It is astounding that such a huge task could be approached in such piecemeal ways. ‘Each local area should prepare a plan to improve community cohesion’, is one recommendation of the Cantle report; another suggests ‘extensive diversity education and training in all key agencies’; another, ‘reaching out to disaffected youth’ by using ‘peers, positive role models and individual capacity building programmes’. A number of recommendations mention the need to train community members to be better at communicating with other communities, or to be more aware of different cultures.
Indeed, there are 67 of these recommendations, which between them allot responsibility for creating community cohesion and civic identity to every part of these local communities: from schools to housing associations, from youth agencies to community leaders. There should be an expectation, says the report, that ‘both white and non-white communities will need to change both attitudes and behaviour’.
The only people who don’t have to take responsibility, it seems, are those in the institutions of mainstream British society. This amounts to a displacement of the problem of a lack of civic identity on to the members of marginalised communities.
In reality, civic identity is something that comes from the centre of society. It is compelling, attracts people and demands them to commit something of themselves. It is not made in inter-cultural community projects in northern cities, but in public life, in national debate. In – for example – the House of Commons, in the media.
Our problem is that our society lacks a force to pull it together. Ethnic minorities’ disengagement from British society is not the result of their inability to communicate or their cultural bloody-mindedness. It is a problem at the heart of Britain.
As such, this ‘national debate’ we have embarked upon can only serve to inflame the very sensitive issues at its heart. Blunkett has whipped up a controversy around a problem for which he has no solution, and is placing responsibility for finding solutions on to particular sections of marginalised communities.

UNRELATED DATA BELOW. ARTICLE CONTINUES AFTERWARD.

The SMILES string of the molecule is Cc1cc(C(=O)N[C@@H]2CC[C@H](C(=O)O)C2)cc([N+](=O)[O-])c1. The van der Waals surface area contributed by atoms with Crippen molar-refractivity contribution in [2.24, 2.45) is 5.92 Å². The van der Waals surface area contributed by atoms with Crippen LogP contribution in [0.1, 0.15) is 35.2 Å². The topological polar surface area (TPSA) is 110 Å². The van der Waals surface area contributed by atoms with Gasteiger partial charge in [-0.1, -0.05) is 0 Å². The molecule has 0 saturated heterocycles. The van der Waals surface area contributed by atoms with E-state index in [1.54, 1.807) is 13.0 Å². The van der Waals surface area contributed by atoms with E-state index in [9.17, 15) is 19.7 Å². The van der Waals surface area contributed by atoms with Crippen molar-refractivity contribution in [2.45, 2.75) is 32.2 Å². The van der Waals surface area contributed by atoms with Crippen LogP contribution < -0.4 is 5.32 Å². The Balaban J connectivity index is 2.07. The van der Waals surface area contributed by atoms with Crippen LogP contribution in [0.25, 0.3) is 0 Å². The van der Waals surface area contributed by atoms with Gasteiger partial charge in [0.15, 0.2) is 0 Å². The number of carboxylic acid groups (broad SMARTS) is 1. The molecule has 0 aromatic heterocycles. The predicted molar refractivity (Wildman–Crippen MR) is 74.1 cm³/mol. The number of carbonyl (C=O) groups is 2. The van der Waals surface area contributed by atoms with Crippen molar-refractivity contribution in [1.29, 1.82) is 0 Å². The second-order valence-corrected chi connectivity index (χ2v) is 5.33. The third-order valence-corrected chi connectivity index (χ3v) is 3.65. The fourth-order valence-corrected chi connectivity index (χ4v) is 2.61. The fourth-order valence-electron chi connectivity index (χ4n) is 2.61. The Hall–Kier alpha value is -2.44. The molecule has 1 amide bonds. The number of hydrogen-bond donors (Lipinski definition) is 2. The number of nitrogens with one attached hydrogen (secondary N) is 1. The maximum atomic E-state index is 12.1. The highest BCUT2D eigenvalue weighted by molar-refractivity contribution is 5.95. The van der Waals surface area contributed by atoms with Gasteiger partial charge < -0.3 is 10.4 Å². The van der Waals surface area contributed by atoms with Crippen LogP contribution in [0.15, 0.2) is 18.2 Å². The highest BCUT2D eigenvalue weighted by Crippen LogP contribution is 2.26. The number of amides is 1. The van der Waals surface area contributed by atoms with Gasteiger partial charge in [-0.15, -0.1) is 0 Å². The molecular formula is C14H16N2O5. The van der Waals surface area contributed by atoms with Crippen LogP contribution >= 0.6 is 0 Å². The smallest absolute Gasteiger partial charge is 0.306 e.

Not only this – but many of the proposed solutions involve subjecting local communities to bureaucratic controls and procedures that are likely to increase their sense of disengagement from mainstream society. Recommendation 13 of the Cantle report, for example, involves scrutinising ‘the conduct and probity of those involved in local politics’ – others effectively involve teaching people how to behave towards other ethnic communities.
How, exactly, will assuming that local politicians are corrupt, and subjecting citizens to Maoist re-education sessions, improve community bonds or support for political institutions?
Blunkett is obviously aware that there is a problem of ethnic division and the absence of a common identity – an awareness driven home, not only by the summer’s riots, but by the varied reactions of different communities to events of 11 September and the increasing evidence of separatist extremism thriving within Western societies. But he is at the same time in denial, unable to face the vacuum of core values in our society.
It seems that the government is trying to build a common identity from the outside in – Blunkett was reported as saying that a sense of local community should be built into the idea of nationhood (4) – when it is obvious that common identity works from the inside out.
We do need a proper debate about civic values, and the common objectives that we should work towards in our society. This is not it.
Josie Appleton is speaking at the spiked conference After 11 September: Fear and Loathing in the West, on Sunday 26 May at the Bishopsgate Institute in London. See here for full details.
The trouble with multiculturalism, by Kenan Malik
Who divided Oldham?, by Brendan O’Neill
Value-free Britain, by Josie Appleton
(1) Blunkett urges citizenship debate, BBC News Online, 11 December 2001
(2) Independent on Sunday, 9 December 2001
(3) Click here to download a copy of the Cantle report in .pdf format
(4) Blunkett urges citizenship debate, BBC News Online, 11 September 2001